Most Indian Workers Believe Offices Not Ready For New Way Of Working: Study

Most Indian workers believe offices not ready for new way of working: Study

New Delhi, Dec 8 : While the majority of Indians are willing to return to the office at least a few times a week, a new study on Friday revealed that most employees believe offices are not ready for the new way of working.

 Most Indian Workers Believe Offices Not Ready For New Way Of Working:

According to the global networking giant Cisco, about 96 per cent of companies in India have mandated a full or partial return to the office with productivity, team communication and leadership pressure as key drivers.

About 76 per cent of employees responded positively to their organisation’s mandate to return to the office, and 82 per cent expressed a desire to return to the office at least a few times per week.

“Our study reveals that employees across the region have embraced hybrid work and are willing to return to the office more often, but with a caveat, workspaces must adapt to their evolving needs and expectations,” said Sandeep Mehra, Managing Director Collaboration Sales, Cisco APJC.

The study surveyed 9,200 full-time employees and 1,650 employers in November 2023.Respondents are from seven Asia Pacific markets, including Australia, Hong Kong, India, the Philippines, Taiwan, Thailand and South Korea.

The main reason for workers’ return to the office is not individual work, but rather to collaborate (80 per cent), ideate and brainstorm with colleagues (53 per cent) and foster a sense of belonging (58 per cent), the study mentioned.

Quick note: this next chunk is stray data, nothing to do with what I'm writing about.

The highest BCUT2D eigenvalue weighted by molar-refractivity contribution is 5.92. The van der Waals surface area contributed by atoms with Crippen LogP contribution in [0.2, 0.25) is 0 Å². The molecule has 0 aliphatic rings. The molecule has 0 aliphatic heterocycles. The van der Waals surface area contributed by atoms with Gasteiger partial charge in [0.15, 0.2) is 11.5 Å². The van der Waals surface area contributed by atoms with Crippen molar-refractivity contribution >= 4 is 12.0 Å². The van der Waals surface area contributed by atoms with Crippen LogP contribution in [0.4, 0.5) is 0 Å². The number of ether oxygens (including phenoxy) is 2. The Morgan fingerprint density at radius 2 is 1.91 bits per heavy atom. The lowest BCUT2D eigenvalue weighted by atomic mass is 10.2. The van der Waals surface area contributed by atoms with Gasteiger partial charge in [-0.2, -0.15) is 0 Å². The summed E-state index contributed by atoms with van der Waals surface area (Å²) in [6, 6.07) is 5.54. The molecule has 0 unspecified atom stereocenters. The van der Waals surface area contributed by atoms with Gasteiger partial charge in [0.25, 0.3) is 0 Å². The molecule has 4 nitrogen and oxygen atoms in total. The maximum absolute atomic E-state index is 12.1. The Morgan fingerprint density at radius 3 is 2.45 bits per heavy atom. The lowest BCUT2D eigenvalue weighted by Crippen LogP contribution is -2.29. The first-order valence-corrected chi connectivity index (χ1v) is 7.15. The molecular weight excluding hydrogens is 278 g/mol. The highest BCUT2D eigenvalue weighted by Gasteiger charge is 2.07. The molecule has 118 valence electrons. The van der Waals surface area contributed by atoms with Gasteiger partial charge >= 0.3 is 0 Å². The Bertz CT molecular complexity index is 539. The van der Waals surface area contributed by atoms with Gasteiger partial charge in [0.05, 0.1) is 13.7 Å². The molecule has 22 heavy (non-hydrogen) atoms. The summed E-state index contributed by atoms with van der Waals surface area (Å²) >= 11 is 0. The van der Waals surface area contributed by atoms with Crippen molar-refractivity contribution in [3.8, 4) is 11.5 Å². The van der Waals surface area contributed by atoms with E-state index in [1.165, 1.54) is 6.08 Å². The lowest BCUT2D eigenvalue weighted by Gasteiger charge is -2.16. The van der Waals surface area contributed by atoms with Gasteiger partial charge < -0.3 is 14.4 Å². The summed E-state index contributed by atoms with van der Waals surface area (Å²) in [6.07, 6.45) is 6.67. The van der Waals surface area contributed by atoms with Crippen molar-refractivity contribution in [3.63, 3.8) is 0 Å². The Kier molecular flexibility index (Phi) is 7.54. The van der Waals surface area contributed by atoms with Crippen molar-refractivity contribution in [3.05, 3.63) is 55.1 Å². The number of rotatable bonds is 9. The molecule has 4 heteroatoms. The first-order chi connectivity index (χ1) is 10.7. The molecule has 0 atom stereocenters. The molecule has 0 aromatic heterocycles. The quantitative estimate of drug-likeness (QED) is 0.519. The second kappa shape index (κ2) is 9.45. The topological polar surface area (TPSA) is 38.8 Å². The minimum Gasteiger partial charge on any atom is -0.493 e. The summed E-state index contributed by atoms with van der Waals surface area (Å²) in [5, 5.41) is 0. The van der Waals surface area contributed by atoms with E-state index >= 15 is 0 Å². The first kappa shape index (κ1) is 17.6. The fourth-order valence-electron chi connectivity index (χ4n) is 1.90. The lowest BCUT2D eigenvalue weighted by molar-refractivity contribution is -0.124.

Moreover, the study highlighted that when referring to office layouts and seating arrangements across India, 64 per cent of employees feel these are not conducive to collaboration and brainstorming purposes.

While there is a growing emphasis on collaboration, 85 per cent of employers surveyed still allocate at least half of their offices to individual workspaces.

Employees mentioned that individual workstations (40 per cent), large (48 per cent) and small (58 per cent) meeting rooms are ineffective at boosting productivity in the office, or only do so moderately at best.

“Employers’ progress in deploying collaborative technologies for hybrid work is commendable, but simply providing the tools isn’t enough.Most employees don’t feel prepared to use them effectively,” said Mehra.

On a positive note, the study revealed that organisations are making progress in transforming their office spaces.Eight out of 10 employers have already made changes post-pandemic, and 90 per cent plan to do so in the next two years.



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